The Untapped Power of Your Recall System

Jun 01, 2015 No Comments by

INCREASE YOUR PRODUCTION USING EXISTING PATIENTS.
There’s one simple truth about dentistry that can’t be refuted: the lifeblood of every practice is the patients—both new patients and recall patients.

Dental offices invest large amounts of money into marketing systems to attract new patients, but they should also invest time and effort into recall systems. While marketing is great for building a patient base and increasing the number of new patients, the purpose of adding new patients is to grow the practice with patients you see on a regular basis. If you don’t keep in touch with your existing patients and make sure they are making and keeping follow-up appointments, you will fail to retain them. It’s that simple. And when you lose patients, you lose productivity and revenue.

Times Have Changed
In my 30-plus years in the dental industry, I continue to stress the importance and necessity of having a productive recall system. In the past, when I asked clients to run the numbers in their databases to determine how many patients haven’t returned for recall appointments in the last six months, I always stressed that if they had one hundred or more patients on that list, then they have a poor recall system.

The lifeblood of every practice is the patients—both new patients and recall patients.

Today, times have changed, but not necessarily for the better. In the past few years, I have noticed an alarming trend among dental practices. I am no longer seeing six-month overdue recall lists (patients overdue by one day to six months) with one hundred names. Now I see lists with on the average of two hundred names and more!

If one hundred patients on a list seemed concerning, imagine seeing the lists doubling and almost tripling in size! Keep in mind that 200 to 250 is the average number of names on a six-month overdue recall list. I have witnessed dental practices with far more patients on their lists than the average! It is truly astounding and concerning.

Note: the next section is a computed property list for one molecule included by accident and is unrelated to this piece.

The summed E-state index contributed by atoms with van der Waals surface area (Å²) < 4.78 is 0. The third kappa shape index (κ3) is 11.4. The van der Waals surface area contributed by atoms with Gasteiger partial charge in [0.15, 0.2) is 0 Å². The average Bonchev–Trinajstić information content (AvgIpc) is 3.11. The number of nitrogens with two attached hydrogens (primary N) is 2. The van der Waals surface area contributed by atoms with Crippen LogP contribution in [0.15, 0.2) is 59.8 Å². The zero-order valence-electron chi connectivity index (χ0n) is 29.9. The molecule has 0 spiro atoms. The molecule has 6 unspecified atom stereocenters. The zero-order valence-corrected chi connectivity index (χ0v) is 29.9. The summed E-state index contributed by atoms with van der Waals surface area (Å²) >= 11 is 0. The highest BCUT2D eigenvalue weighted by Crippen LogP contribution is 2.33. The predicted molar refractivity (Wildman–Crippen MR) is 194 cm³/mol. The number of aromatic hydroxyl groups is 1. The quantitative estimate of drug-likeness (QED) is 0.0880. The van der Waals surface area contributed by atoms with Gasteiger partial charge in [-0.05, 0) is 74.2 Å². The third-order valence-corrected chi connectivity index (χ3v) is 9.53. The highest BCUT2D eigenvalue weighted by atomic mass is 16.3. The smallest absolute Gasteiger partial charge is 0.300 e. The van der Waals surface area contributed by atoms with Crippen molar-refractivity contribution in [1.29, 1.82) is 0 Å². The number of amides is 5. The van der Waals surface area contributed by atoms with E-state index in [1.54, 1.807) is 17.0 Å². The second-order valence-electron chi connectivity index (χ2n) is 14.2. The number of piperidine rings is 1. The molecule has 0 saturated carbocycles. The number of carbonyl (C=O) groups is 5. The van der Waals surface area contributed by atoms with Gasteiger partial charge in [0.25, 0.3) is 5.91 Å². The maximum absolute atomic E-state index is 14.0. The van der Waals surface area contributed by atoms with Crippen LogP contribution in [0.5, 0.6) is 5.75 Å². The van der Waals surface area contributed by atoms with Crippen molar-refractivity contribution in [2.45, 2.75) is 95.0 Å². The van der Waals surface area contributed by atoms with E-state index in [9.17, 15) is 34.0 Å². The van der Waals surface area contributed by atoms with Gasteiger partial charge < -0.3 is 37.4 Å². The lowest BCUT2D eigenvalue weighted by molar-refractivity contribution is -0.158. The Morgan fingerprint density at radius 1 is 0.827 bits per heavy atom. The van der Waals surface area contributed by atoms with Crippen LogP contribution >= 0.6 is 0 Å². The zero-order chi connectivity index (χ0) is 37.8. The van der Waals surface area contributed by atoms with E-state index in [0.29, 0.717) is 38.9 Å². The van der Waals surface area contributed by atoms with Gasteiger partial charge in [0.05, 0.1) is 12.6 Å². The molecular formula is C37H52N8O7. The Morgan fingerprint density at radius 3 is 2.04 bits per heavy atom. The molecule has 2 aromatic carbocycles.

Recalls Really Add Up
So why is having so many patients on such lists so alarming? Consider the following: an office runs a database search and finds two hundred patients in the past six months who should have come in for hygiene appointments but did not (either they cancelled the appointment, no-showed, or never made a return appointment). Regardless of the reason, two hundred people did not visit the practice.

Imagine that the office charges $200 for a hygiene appointment. A simple calculation reveals that the office lost $40,000 in the last six months, or about $6,600 per month. That’s a big number! And keep in mind, that’s merely the revenue lost on hygiene appointments.

On average, half of all adult patients need at least one crown. If half the number of those missed appointments (100 patients) need a crown (which averages about $900 per crown), you’ll discover that not only did the practice lose approximately $6,600 per month on hygiene exams, but the practice potentially lost an additional $15,000 per month in crown fees. That amounts to about $260,000 in lost revenue, annually. Yes, you read that right—$260,000!